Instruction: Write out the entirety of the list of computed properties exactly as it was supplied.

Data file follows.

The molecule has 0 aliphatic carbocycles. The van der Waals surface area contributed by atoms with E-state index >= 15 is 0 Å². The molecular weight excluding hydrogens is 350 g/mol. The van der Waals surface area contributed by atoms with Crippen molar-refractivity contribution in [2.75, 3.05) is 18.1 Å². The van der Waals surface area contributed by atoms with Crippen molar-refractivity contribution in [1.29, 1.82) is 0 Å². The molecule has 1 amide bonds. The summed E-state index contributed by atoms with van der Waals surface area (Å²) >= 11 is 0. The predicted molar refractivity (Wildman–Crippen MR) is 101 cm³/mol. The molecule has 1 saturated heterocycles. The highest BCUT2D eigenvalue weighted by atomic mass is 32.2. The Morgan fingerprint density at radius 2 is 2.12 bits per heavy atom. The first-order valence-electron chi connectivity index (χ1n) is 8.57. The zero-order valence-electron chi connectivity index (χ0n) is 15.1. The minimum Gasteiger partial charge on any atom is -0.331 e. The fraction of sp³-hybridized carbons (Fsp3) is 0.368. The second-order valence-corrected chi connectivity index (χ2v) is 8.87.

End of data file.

The molecule has 0 aliphatic carbocycles. The van der Waals surface area contributed by atoms with E-state index >= 15 is 0 Å². The molecular weight excluding hydrogens is 350 g/mol. The van der Waals surface area contributed by atoms with Crippen molar-refractivity contribution in [2.75, 3.05) is 18.1 Å². The van der Waals surface area contributed by atoms with Crippen molar-refractivity contribution in [1.29, 1.82) is 0 Å². The molecule has 1 amide bonds. The summed E-state index contributed by atoms with van der Waals surface area (Å²) >= 11 is 0. The predicted molar refractivity (Wildman–Crippen MR) is 101 cm³/mol. The molecule has 1 saturated heterocycles. The highest BCUT2D eigenvalue weighted by atomic mass is 32.2. The Morgan fingerprint density at radius 2 is 2.12 bits per heavy atom. The first-order valence-electron chi connectivity index (χ1n) is 8.57. The zero-order valence-electron chi connectivity index (χ0n) is 15.1. The minimum Gasteiger partial charge on any atom is -0.331 e. The fraction of sp³-hybridized carbons (Fsp3) is 0.368. The second-order valence-corrected chi connectivity index (χ2v) is 8.87.